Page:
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US authorities will collect DNA samples from migrants crossing the border

The US Department of Justice is proposing to start collecting DNA samples from hundreds of thousands of immigrants crossing the border, creating a huge database of asylum seekers. According to federal officials, this data will be used to assist the authorities in the fight against crime.

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Attorney General William Barr issued a rule to be published on the Federal Register on Tuesday, October 22. It is expected that federal authorities will collect DNA information from approximately 748 000 immigrants annually, including asylum seekers at legal ports of entry, writes NPR.

In the proposed regulation, Barr describes a DNA sample as a “genetic imprint” that can uniquely identify a person, “but it does not reveal a person’s traits, disorders, or dispositions.”

Legitimate permanent residents and those seeking to enter the country legally will not be affected by the new regulation. The rule will now have to go through an 20-day public comment period.

Immigrant advocates have already condemned the proposal, arguing that collecting genetic information from people crossing the border could have consequences for family members living in the United States.

“This is the most intimate information you can get from someone. This is the information you can use to find your family members and their history, ”said Noreen Shah, senior advocate and policy adviser at the American Civil Liberties Union. “And we're going to take it from people against their will.”

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Other immigrant lawyers have also criticized the proposal, saying it raises concerns about privacy and will not deter migrants from entering the United States.

“It's hard for me to believe that a woman who runs 1000 miles in torn slippers with a two year old baby on her hip does everything she can and sacrifices everything ... that she will be held back by DNA collection,” said Henry Sias, Philadelphia's civil rights lawyer which represents asylum seekers.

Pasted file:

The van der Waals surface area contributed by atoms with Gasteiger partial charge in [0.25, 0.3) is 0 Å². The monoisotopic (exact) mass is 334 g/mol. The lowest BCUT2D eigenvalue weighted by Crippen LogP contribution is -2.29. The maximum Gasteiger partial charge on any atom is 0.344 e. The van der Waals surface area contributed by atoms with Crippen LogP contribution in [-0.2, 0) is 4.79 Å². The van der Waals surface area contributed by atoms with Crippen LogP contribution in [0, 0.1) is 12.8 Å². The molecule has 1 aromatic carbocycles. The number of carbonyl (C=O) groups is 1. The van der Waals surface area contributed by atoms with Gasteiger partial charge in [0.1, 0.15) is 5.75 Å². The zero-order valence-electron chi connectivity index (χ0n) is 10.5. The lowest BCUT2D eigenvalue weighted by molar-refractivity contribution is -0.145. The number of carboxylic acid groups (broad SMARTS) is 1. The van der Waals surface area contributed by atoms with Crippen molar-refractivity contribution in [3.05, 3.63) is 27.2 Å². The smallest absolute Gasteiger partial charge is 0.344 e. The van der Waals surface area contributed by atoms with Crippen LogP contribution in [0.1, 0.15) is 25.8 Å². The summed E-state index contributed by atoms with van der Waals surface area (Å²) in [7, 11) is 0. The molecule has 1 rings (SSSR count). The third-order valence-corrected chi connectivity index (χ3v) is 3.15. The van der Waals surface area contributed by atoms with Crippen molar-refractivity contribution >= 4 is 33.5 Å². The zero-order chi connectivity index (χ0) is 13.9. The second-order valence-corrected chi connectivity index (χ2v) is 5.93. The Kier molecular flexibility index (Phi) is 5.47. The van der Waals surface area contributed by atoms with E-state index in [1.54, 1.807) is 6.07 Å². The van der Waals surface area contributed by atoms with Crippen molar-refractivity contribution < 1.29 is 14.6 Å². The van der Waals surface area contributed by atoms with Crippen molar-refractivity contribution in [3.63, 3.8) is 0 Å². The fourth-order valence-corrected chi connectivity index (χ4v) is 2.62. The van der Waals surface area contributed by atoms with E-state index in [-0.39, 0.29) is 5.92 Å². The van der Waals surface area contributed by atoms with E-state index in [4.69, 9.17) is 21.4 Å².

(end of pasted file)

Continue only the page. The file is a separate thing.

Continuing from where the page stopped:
Federal authorities say that almost 1 million migrants were detained after crossing the southern border during the last fiscal year, but the number of migrants taken into custody in recent months has been steadily declining, which the Trump administration has linked to the dispersal of migrants at the border.

The collection of DNA information about suspected offenders is permitted by federal law, and nearly 30 states permit the collection of forensic profiles before sentencing. BuzzFeed first became aware of plans for mandatory DNA testing for hundreds of thousands of border crossers in August.

Department of Justice officials hope to send DNA information from migrants to the FBI database, known as the Combined DNA Index System, which already contains data on nearly 14 millions of people convicted of crimes, and 3,7 millions more who were arrested. The names of migrants and other personal data will not be stored with their DNA information to protect confidentiality, and the FBI will only be identified if the sample is consistent with the crime.

Officials estimate the cost of implementing the policy at 13 million dollars over 3 years. This figure includes additional hours of work for customs and border guards and the cost of providing kits for collecting DNA samples to border agents.

The Trump administration says that an extensive database of biometric information on migrants will lead to the disclosure of new crimes. But immigrant advocates object that this initiative demonizes migrants, and point to numerous studies showing that an increase in the flow of unregistered immigrants does not spur violent crime.

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Last year, more than 25 000 migrants were charged with illegal re-entry, and more than 80 000 were accused of illegally entering the country, the highest number of reported immigration offenses since federal authorities began tracking such data, officials from the Department of Justice say .

But Cias, an immigration attorney in Philadelphia, claims that getting a person’s DNA information before he is convicted of illegally crossing the border is a privacy violation that puts the criminal justice system on its head.

“This is a mix of immigration status with criminal activity that fosters an atmosphere of guilt until proven otherwise,” said Cias.

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